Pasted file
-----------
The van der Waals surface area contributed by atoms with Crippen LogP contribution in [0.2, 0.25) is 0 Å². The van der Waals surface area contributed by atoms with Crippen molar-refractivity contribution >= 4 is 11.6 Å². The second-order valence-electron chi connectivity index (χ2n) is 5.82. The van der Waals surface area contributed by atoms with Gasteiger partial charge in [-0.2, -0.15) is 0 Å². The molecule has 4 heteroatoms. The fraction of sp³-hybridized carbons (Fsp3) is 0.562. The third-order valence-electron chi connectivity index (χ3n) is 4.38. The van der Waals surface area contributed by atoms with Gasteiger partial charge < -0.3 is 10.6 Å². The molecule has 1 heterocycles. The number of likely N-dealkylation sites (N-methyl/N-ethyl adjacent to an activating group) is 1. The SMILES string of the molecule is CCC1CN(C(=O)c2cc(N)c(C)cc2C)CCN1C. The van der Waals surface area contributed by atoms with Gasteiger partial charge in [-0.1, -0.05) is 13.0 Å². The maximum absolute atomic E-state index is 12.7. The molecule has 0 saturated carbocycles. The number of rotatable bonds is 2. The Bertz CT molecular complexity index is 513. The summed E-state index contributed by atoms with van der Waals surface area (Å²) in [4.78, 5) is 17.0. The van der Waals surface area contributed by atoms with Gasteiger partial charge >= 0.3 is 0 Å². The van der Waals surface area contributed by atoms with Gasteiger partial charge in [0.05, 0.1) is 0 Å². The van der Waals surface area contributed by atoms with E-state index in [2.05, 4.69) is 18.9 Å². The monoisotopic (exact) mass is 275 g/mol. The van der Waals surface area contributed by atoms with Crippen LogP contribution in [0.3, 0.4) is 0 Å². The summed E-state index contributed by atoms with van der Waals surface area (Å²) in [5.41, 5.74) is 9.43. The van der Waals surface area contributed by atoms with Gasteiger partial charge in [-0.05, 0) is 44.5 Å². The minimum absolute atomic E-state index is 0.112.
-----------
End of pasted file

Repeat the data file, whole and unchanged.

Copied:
The van der Waals surface area contributed by atoms with Crippen LogP contribution in [0.2, 0.25) is 0 Å². The van der Waals surface area contributed by atoms with Crippen molar-refractivity contribution >= 4 is 11.6 Å². The second-order valence-electron chi connectivity index (χ2n) is 5.82. The van der Waals surface area contributed by atoms with Gasteiger partial charge in [-0.2, -0.15) is 0 Å². The molecule has 4 heteroatoms. The fraction of sp³-hybridized carbons (Fsp3) is 0.562. The third-order valence-electron chi connectivity index (χ3n) is 4.38. The van der Waals surface area contributed by atoms with Gasteiger partial charge < -0.3 is 10.6 Å². The molecule has 1 heterocycles. The number of likely N-dealkylation sites (N-methyl/N-ethyl adjacent to an activating group) is 1. The SMILES string of the molecule is CCC1CN(C(=O)c2cc(N)c(C)cc2C)CCN1C. The van der Waals surface area contributed by atoms with Gasteiger partial charge in [-0.1, -0.05) is 13.0 Å². The maximum absolute atomic E-state index is 12.7. The molecule has 0 saturated carbocycles. The number of rotatable bonds is 2. The Bertz CT molecular complexity index is 513. The summed E-state index contributed by atoms with van der Waals surface area (Å²) in [4.78, 5) is 17.0. The van der Waals surface area contributed by atoms with Gasteiger partial charge >= 0.3 is 0 Å². The van der Waals surface area contributed by atoms with Gasteiger partial charge in [0.05, 0.1) is 0 Å². The van der Waals surface area contributed by atoms with E-state index in [2.05, 4.69) is 18.9 Å². The monoisotopic (exact) mass is 275 g/mol. The van der Waals surface area contributed by atoms with Crippen LogP contribution in [0.3, 0.4) is 0 Å². The summed E-state index contributed by atoms with van der Waals surface area (Å²) in [5.41, 5.74) is 9.43. The van der Waals surface area contributed by atoms with Gasteiger partial charge in [-0.05, 0) is 44.5 Å². The minimum absolute atomic E-state index is 0.112.